Salient. An Organ of Student Opinion at Victoria College, Wellington, N.Z. Vol. 1, No. 8 May 5, 1938
"Gone are the Days…"
"Gone are the Days…"
The name adopted by the new Varsity paper, apart altogether from the present European situation, will remind many Old Clay "Patchians" of one activity that was available in their days, Today it is only a memory, but a great one withal.
In those days we always used to rend that the German navy always drank as a principal toast "deer tag," and one of the popular subjects of debate at the Debating Society was whether England should retain her naval superiority of two keels to one.
When Lord Kitchener visited New Zealand for the purpose first of finding and secondly then of reviewing the troops, it is said that that great man was very explosive in his comments. Whether his search was too difficult or not does not now matter at all.
M for Manly.
Be that as it may, Victoria College spring to arms, and the O.T.C. was created. Undergraduates, graduates and professors to give them their order of merit, enrolled. The professors, I remember, were Profs. Kirk, Easterfield and von Zedlitz and the movement made them young again. The O.T.C. was a company of infantry, fully officered and chock full of enthusiasm.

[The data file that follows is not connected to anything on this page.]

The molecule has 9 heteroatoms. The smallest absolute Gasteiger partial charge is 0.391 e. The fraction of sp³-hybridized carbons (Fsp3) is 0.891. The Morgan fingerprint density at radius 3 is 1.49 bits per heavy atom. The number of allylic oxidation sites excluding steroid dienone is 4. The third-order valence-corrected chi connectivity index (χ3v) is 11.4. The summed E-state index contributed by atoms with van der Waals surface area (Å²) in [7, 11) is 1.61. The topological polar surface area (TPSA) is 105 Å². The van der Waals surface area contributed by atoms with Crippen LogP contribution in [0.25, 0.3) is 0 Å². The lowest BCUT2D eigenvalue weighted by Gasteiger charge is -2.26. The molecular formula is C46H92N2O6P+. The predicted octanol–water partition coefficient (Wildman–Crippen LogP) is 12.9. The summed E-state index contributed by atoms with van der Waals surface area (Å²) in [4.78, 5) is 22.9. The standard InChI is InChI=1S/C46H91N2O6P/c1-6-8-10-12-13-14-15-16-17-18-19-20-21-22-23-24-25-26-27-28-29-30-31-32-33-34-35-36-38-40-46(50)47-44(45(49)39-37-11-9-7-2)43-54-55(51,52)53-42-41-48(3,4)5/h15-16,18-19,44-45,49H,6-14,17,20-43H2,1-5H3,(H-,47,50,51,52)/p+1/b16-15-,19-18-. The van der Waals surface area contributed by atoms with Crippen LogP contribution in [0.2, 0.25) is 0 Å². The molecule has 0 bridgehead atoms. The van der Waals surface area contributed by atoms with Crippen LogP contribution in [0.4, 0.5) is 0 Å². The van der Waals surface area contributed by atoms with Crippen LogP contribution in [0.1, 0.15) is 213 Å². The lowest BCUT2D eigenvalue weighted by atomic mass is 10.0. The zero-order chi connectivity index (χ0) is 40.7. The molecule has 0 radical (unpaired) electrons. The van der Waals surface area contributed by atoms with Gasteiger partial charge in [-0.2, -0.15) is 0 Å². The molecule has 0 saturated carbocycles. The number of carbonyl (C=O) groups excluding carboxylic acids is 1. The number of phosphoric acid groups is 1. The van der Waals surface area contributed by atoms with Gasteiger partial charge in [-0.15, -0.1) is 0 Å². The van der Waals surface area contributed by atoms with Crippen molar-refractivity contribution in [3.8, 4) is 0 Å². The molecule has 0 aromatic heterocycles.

The parades were frequent but not too frequent. I do not think that it was on account of any exciting thought that war might be imminent that so many joined up—the war was the about four years off—but simply because Varsity men realizing they were through Coll. qualifying for leadership determined to complete their qualifications in the manifest and most sporting manner.
One example of the popularity of the O.T.C. was the attendance of nearly the whole company at a summer holidays camp up the Wanganui River where Major Lascele and Sergt-Major Rose took every ounce of surplus fat from us. It floated down the river in Jumps after parades.
Most of those O.T.C. men wen to the war all did well, many reached high rank, some were badly wounded by shell fire, some did not return. All, however, would have said that the O.T.C. was the grandest manliest, friendliest interest at College.
Of course, the uniform was, too, regarded, according to the eyes of the feminine undergraduates, as most attractive.
—Major C.A.L. Tread well, O.B.E.
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